Yay, it’s Friday! It’s been a bit of a dog of a week, but I’m feeling better today and I’m determined to end the week on a high note. And my favourite thing about offering a guest author spot every week is that I get to findj out about new authors I might have missed otherwise. Because, let’s face it, there are only so many hours in a day and when it comes to choosing the next book to read it’s easy to reach for old favourites. Which is fine for the part of me craving relaxation, but not so much fun for my adventure-seeking half. This weekly blog spot definitely scratches that itch, because I’ve just fallen in love with the excerpt from her latest book, Awakenings & French Songs, that Nell Iris has brought with her.
I’ll let Nell Iris tell you all about it, because I’m over here…. reading. 🙂
Have you ever woken up one day and realized you needed a change in your life? That what you thought made you happy, doesn’t cut it anymore?
That’s what happens to Iggy Wilker in Awakenings & French Songs.
On his 36th birthday, his friends take him out to celebrate in a way he’d usually love. But something doesn’t feel right this time. Instead of throwing himself into the thick of things, he withdraws, hides out in the bathroom, and contemplates what’s wrong.
Hidden away from the world, he realizes he’s felt off for a while now. Something just hasn’t been right, but he can’t really put his finger on what’s wrong. Not until he stomps out of the club and arrives home, he understands what he wants. What has been in front of him for a long time, but Iggy hasn’t been ready.
I was Iggy Wilker in my late thirties. No, I wasn’t a vertically challenged gay party-boy who went clubbing with friends all the time and never said no to a blow-job. But I was stuck. One day blended into the next until my life was just a gray mass of mundanity. Something wasn’t right, but I couldn’t really put my finger on what was wrong.
Iggy and Ronan had been friends and neighbors for years, but never more than that, even though Iggy finds Ronan incredibly hot. Ronan is the father of an eleven-year-old girl, looking for the forever kind of love, while all Iggy wanted was no-strings-attached hookups. But that night when he gets home from his birthday celebration, he sees Ronan in a different light. He feels something he hasn’t allowed himself to feel before and understands what he’s been missing. But what will he do about it?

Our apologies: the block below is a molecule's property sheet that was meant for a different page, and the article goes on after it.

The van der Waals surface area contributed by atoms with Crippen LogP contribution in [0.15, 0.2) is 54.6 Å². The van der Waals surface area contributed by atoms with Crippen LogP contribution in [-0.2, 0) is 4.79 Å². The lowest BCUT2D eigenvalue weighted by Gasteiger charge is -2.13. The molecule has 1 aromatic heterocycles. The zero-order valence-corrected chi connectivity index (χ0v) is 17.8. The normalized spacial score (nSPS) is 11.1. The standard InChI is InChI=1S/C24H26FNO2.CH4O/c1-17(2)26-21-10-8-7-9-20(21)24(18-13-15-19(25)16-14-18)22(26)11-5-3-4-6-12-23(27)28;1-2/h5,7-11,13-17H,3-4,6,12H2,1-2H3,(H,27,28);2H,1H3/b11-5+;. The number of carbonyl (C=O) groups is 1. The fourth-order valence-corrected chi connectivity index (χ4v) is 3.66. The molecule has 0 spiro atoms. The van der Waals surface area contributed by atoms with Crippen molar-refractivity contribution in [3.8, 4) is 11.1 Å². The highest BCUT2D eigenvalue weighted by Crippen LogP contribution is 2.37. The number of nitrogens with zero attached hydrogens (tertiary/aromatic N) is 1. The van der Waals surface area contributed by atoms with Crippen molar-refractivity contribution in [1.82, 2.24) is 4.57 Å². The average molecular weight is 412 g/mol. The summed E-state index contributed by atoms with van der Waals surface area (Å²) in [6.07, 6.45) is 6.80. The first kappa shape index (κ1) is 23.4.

Unlike Iggy, I was already happily married and committed, so that wasn’t the reason for my discontentment. No, I was stuck in the same tiny Swedish town where I was born and raised, and nothing ever happened. I wanted something more. Something exciting. And where Iggy’s opportunity presented itself unexpectedly, so did mine. My husband was offered a job in Malaysia, and it was a way for us to escape our prosaic life and find adventure.
Where Iggy realizes he wants to settle down, I realized I was too settled.
But I’m intimately familiar with the feeling Iggy experiences. Will this be my life until I grow old and die, unhappy and disgruntled? Is this all there is to life?
Just like Iggy Wilker, I took matters into my own hands. Just like Iggy Wilker, I changed what I was unhappy about. We took control of our lives and made sure we wouldn’t die old and bitter, full of regrets.
The only difference between us is that I’m a real person, and he’s a figment of my imagination. Or maybe he’s a part of me. The part that had enough and decided to do something.
Awakenings & French Songs
An existential awakening and lots of French chansons equal a favorite neighbor seen in a new light.
Iggy Wilker never expected his 36th birthday to turn into an existential crisis. When Iggy’s friends celebrate him with his usual favorite pastime—drinking, dancing, and willing guys—he suddenly wants nothing to do with any of it. He’s fed up and ready for something else. The question is what?
Ronan Clenney has had his eye on his neighbor forever, but as a single father of a precocious eleven-year-old, he’s never believed he stands a chance. But over a late-night cup of tea, it seems that circumstances have changed. Is this the right time, finally?
Iggy has never believed in romance, but can Ronan show him he’s wrong? That love is a real thing?
Excerpt from Awakenings and French Songs
“Iggy?” A slow smile blooms on his face and his eyes brighten. “What are you doing up this early? What happened to no knocking on my door before ten on weekends, young Miss Emery?” he asks, imitating my words perfectly.
“I grew old, that’s what happened.”
“Awww. Poor Iggy.”
“Hey! Be nice or I won’t share my breakfast.” I hold up the bags to show him what he’d be missing.
His eyebrows shoot to the heavens. “You brought breakfast?”
“Um, yeah. You gonna let me in, or …?”
“Of course. You just about shocked me to death, that’s all.” He pretends to clutch his pearls.